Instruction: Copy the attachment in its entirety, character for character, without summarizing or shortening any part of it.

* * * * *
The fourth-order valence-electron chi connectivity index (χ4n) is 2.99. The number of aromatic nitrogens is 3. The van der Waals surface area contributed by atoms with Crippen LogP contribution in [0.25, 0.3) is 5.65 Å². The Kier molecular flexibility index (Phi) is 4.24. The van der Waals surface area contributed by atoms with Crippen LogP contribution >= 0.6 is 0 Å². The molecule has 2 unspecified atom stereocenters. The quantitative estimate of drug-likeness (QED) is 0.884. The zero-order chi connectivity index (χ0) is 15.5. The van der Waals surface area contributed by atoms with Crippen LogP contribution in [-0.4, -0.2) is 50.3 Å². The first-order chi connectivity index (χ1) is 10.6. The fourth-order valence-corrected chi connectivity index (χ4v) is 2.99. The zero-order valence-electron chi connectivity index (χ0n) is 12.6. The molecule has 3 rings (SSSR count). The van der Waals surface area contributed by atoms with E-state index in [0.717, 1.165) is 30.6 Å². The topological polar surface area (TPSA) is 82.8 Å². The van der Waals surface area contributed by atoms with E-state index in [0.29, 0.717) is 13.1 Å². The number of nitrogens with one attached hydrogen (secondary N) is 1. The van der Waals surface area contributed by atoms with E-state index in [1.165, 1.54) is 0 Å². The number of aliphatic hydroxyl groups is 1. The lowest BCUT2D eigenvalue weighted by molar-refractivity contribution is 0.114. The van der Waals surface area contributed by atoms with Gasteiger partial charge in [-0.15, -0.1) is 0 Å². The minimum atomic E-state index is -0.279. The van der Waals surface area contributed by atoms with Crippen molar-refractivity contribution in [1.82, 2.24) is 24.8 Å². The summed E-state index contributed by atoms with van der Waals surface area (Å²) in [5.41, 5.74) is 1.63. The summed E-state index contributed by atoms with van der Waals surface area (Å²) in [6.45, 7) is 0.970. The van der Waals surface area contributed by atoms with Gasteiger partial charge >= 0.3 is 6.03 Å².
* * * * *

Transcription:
The fourth-order valence-electron chi connectivity index (χ4n) is 2.99. The number of aromatic nitrogens is 3. The van der Waals surface area contributed by atoms with Crippen LogP contribution in [0.25, 0.3) is 5.65 Å². The Kier molecular flexibility index (Phi) is 4.24. The van der Waals surface area contributed by atoms with Crippen LogP contribution >= 0.6 is 0 Å². The molecule has 2 unspecified atom stereocenters. The quantitative estimate of drug-likeness (QED) is 0.884. The zero-order chi connectivity index (χ0) is 15.5. The van der Waals surface area contributed by atoms with Crippen LogP contribution in [-0.4, -0.2) is 50.3 Å². The first-order chi connectivity index (χ1) is 10.6. The fourth-order valence-corrected chi connectivity index (χ4v) is 2.99. The zero-order valence-electron chi connectivity index (χ0n) is 12.6. The molecule has 3 rings (SSSR count). The van der Waals surface area contributed by atoms with E-state index in [0.717, 1.165) is 30.6 Å². The topological polar surface area (TPSA) is 82.8 Å². The van der Waals surface area contributed by atoms with E-state index in [0.29, 0.717) is 13.1 Å². The number of nitrogens with one attached hydrogen (secondary N) is 1. The van der Waals surface area contributed by atoms with E-state index in [1.165, 1.54) is 0 Å². The number of aliphatic hydroxyl groups is 1. The lowest BCUT2D eigenvalue weighted by molar-refractivity contribution is 0.114. The van der Waals surface area contributed by atoms with Gasteiger partial charge in [-0.15, -0.1) is 0 Å². The minimum atomic E-state index is -0.279. The van der Waals surface area contributed by atoms with Crippen molar-refractivity contribution in [1.82, 2.24) is 24.8 Å². The summed E-state index contributed by atoms with van der Waals surface area (Å²) in [5.41, 5.74) is 1.63. The summed E-state index contributed by atoms with van der Waals surface area (Å²) in [6.45, 7) is 0.970. The van der Waals surface area contributed by atoms with Gasteiger partial charge >= 0.3 is 6.03 Å².